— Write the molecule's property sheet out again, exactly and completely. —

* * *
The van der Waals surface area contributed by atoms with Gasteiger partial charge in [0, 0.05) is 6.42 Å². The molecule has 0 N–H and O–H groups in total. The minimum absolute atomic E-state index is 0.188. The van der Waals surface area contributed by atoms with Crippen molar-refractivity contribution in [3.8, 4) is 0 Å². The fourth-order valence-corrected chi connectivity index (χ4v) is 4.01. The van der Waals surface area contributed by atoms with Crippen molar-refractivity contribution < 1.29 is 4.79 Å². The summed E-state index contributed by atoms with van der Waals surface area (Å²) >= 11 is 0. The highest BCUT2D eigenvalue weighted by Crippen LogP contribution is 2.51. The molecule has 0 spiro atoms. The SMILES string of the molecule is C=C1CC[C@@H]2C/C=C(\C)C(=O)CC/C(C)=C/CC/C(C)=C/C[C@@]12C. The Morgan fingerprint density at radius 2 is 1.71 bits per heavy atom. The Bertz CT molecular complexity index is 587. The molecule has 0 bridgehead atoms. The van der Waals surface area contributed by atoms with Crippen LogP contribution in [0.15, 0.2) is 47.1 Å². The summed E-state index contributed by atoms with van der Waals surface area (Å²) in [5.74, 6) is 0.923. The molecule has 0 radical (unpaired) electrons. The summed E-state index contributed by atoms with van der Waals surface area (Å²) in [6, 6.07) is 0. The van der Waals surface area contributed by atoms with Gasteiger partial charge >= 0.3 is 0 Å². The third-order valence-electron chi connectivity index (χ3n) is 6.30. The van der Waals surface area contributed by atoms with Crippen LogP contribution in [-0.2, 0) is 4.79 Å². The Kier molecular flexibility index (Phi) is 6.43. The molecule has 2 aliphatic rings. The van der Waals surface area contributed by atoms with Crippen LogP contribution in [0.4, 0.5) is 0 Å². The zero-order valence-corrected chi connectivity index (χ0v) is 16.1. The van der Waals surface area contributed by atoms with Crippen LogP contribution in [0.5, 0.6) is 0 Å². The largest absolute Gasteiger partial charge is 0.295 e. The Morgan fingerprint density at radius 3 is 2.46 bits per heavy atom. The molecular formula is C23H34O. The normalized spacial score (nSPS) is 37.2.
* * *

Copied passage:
The van der Waals surface area contributed by atoms with Gasteiger partial charge in [0, 0.05) is 6.42 Å². The molecule has 0 N–H and O–H groups in total. The minimum absolute atomic E-state index is 0.188. The van der Waals surface area contributed by atoms with Crippen molar-refractivity contribution in [3.8, 4) is 0 Å². The fourth-order valence-corrected chi connectivity index (χ4v) is 4.01. The van der Waals surface area contributed by atoms with Crippen molar-refractivity contribution < 1.29 is 4.79 Å². The summed E-state index contributed by atoms with van der Waals surface area (Å²) >= 11 is 0. The highest BCUT2D eigenvalue weighted by Crippen LogP contribution is 2.51. The molecule has 0 spiro atoms. The SMILES string of the molecule is C=C1CC[C@@H]2C/C=C(\C)C(=O)CC/C(C)=C/CC/C(C)=C/C[C@@]12C. The Morgan fingerprint density at radius 2 is 1.71 bits per heavy atom. The Bertz CT molecular complexity index is 587. The molecule has 0 bridgehead atoms. The van der Waals surface area contributed by atoms with Crippen LogP contribution in [0.15, 0.2) is 47.1 Å². The summed E-state index contributed by atoms with van der Waals surface area (Å²) in [5.74, 6) is 0.923. The molecule has 0 radical (unpaired) electrons. The summed E-state index contributed by atoms with van der Waals surface area (Å²) in [6, 6.07) is 0. The van der Waals surface area contributed by atoms with Gasteiger partial charge >= 0.3 is 0 Å². The third-order valence-electron chi connectivity index (χ3n) is 6.30. The van der Waals surface area contributed by atoms with Crippen LogP contribution in [-0.2, 0) is 4.79 Å². The Kier molecular flexibility index (Phi) is 6.43. The molecule has 2 aliphatic rings. The van der Waals surface area contributed by atoms with Crippen LogP contribution in [0.4, 0.5) is 0 Å². The zero-order valence-corrected chi connectivity index (χ0v) is 16.1. The van der Waals surface area contributed by atoms with Crippen LogP contribution in [0.5, 0.6) is 0 Å². The largest absolute Gasteiger partial charge is 0.295 e. The Morgan fingerprint density at radius 3 is 2.46 bits per heavy atom. The molecular formula is C23H34O. The normalized spacial score (nSPS) is 37.2.